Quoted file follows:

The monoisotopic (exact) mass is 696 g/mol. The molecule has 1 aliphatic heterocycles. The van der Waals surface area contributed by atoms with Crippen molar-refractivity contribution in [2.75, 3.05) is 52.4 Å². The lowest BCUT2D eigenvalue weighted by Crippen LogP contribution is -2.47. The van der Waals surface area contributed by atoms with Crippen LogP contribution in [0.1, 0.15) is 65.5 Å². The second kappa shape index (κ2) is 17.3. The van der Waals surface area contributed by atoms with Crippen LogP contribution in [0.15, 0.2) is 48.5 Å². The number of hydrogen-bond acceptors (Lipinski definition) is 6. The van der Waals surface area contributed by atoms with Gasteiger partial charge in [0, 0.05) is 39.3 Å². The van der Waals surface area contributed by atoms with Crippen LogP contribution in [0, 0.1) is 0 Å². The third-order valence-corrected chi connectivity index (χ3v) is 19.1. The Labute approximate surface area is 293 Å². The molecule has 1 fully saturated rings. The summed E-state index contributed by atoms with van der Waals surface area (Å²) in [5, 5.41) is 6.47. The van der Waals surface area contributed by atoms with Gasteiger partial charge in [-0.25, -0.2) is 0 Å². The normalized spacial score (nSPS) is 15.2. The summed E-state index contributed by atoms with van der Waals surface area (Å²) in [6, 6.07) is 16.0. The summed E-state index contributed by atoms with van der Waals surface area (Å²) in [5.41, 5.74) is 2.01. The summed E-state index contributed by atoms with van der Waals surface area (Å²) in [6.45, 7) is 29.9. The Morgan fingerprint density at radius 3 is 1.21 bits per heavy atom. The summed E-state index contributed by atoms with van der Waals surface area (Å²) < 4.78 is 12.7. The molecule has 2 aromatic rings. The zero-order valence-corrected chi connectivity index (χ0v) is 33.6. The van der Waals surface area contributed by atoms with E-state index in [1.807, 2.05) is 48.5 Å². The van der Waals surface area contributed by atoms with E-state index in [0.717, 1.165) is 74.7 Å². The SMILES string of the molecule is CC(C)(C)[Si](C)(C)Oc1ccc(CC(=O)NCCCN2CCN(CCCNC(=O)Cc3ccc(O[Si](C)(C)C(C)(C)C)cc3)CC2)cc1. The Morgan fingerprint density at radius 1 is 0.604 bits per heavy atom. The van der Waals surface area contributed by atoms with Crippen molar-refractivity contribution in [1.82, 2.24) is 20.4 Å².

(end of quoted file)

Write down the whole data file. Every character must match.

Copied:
The monoisotopic (exact) mass is 696 g/mol. The molecule has 1 aliphatic heterocycles. The van der Waals surface area contributed by atoms with Crippen molar-refractivity contribution in [2.75, 3.05) is 52.4 Å². The lowest BCUT2D eigenvalue weighted by Crippen LogP contribution is -2.47. The van der Waals surface area contributed by atoms with Crippen LogP contribution in [0.1, 0.15) is 65.5 Å². The second kappa shape index (κ2) is 17.3. The van der Waals surface area contributed by atoms with Crippen LogP contribution in [0.15, 0.2) is 48.5 Å². The number of hydrogen-bond acceptors (Lipinski definition) is 6. The van der Waals surface area contributed by atoms with Gasteiger partial charge in [0, 0.05) is 39.3 Å². The van der Waals surface area contributed by atoms with Crippen LogP contribution in [0, 0.1) is 0 Å². The third-order valence-corrected chi connectivity index (χ3v) is 19.1. The Labute approximate surface area is 293 Å². The molecule has 1 fully saturated rings. The summed E-state index contributed by atoms with van der Waals surface area (Å²) in [5, 5.41) is 6.47. The van der Waals surface area contributed by atoms with Gasteiger partial charge in [-0.25, -0.2) is 0 Å². The normalized spacial score (nSPS) is 15.2. The summed E-state index contributed by atoms with van der Waals surface area (Å²) in [6, 6.07) is 16.0. The summed E-state index contributed by atoms with van der Waals surface area (Å²) in [5.41, 5.74) is 2.01. The summed E-state index contributed by atoms with van der Waals surface area (Å²) in [6.45, 7) is 29.9. The Morgan fingerprint density at radius 3 is 1.21 bits per heavy atom. The summed E-state index contributed by atoms with van der Waals surface area (Å²) < 4.78 is 12.7. The molecule has 2 aromatic rings. The zero-order valence-corrected chi connectivity index (χ0v) is 33.6. The van der Waals surface area contributed by atoms with E-state index in [1.807, 2.05) is 48.5 Å². The van der Waals surface area contributed by atoms with E-state index in [0.717, 1.165) is 74.7 Å². The SMILES string of the molecule is CC(C)(C)[Si](C)(C)Oc1ccc(CC(=O)NCCCN2CCN(CCCNC(=O)Cc3ccc(O[Si](C)(C)C(C)(C)C)cc3)CC2)cc1. The Morgan fingerprint density at radius 1 is 0.604 bits per heavy atom. The van der Waals surface area contributed by atoms with Crippen molar-refractivity contribution in [1.82, 2.24) is 20.4 Å².